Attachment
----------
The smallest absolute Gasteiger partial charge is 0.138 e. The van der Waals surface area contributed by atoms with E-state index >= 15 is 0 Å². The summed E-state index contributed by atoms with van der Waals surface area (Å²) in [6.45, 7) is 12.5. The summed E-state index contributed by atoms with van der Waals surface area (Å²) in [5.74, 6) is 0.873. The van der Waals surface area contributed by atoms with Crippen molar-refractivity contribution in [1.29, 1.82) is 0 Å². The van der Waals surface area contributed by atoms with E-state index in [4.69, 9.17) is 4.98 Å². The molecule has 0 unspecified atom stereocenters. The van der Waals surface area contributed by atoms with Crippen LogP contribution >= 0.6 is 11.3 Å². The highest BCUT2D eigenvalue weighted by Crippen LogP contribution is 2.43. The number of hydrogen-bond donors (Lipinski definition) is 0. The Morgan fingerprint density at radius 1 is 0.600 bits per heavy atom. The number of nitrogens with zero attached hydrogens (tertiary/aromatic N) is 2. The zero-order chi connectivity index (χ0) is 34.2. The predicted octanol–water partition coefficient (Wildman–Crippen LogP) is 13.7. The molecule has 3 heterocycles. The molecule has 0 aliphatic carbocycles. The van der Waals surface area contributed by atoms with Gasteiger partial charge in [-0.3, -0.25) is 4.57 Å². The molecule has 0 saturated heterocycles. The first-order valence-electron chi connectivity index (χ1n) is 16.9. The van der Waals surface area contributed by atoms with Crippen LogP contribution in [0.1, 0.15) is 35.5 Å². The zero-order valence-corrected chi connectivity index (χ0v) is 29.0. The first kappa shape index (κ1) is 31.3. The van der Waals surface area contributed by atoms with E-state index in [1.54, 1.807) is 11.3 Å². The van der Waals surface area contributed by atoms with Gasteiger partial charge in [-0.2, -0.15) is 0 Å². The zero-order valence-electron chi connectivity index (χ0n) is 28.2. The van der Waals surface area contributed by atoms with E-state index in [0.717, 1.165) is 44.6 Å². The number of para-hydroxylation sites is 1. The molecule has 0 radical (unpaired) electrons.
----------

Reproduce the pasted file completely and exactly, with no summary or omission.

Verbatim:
The smallest absolute Gasteiger partial charge is 0.138 e. The van der Waals surface area contributed by atoms with E-state index >= 15 is 0 Å². The summed E-state index contributed by atoms with van der Waals surface area (Å²) in [6.45, 7) is 12.5. The summed E-state index contributed by atoms with van der Waals surface area (Å²) in [5.74, 6) is 0.873. The van der Waals surface area contributed by atoms with Crippen molar-refractivity contribution in [1.29, 1.82) is 0 Å². The van der Waals surface area contributed by atoms with E-state index in [4.69, 9.17) is 4.98 Å². The molecule has 0 unspecified atom stereocenters. The van der Waals surface area contributed by atoms with Crippen LogP contribution >= 0.6 is 11.3 Å². The highest BCUT2D eigenvalue weighted by Crippen LogP contribution is 2.43. The number of hydrogen-bond donors (Lipinski definition) is 0. The Morgan fingerprint density at radius 1 is 0.600 bits per heavy atom. The number of nitrogens with zero attached hydrogens (tertiary/aromatic N) is 2. The zero-order chi connectivity index (χ0) is 34.2. The predicted octanol–water partition coefficient (Wildman–Crippen LogP) is 13.7. The molecule has 3 heterocycles. The molecule has 0 aliphatic carbocycles. The van der Waals surface area contributed by atoms with Gasteiger partial charge in [-0.3, -0.25) is 4.57 Å². The molecule has 0 saturated heterocycles. The first-order valence-electron chi connectivity index (χ1n) is 16.9. The van der Waals surface area contributed by atoms with Crippen LogP contribution in [0.1, 0.15) is 35.5 Å². The zero-order valence-corrected chi connectivity index (χ0v) is 29.0. The first kappa shape index (κ1) is 31.3. The van der Waals surface area contributed by atoms with E-state index in [1.54, 1.807) is 11.3 Å². The van der Waals surface area contributed by atoms with Gasteiger partial charge in [-0.2, -0.15) is 0 Å². The zero-order valence-electron chi connectivity index (χ0n) is 28.2. The van der Waals surface area contributed by atoms with E-state index in [0.717, 1.165) is 44.6 Å². The number of para-hydroxylation sites is 1. The molecule has 0 radical (unpaired) electrons.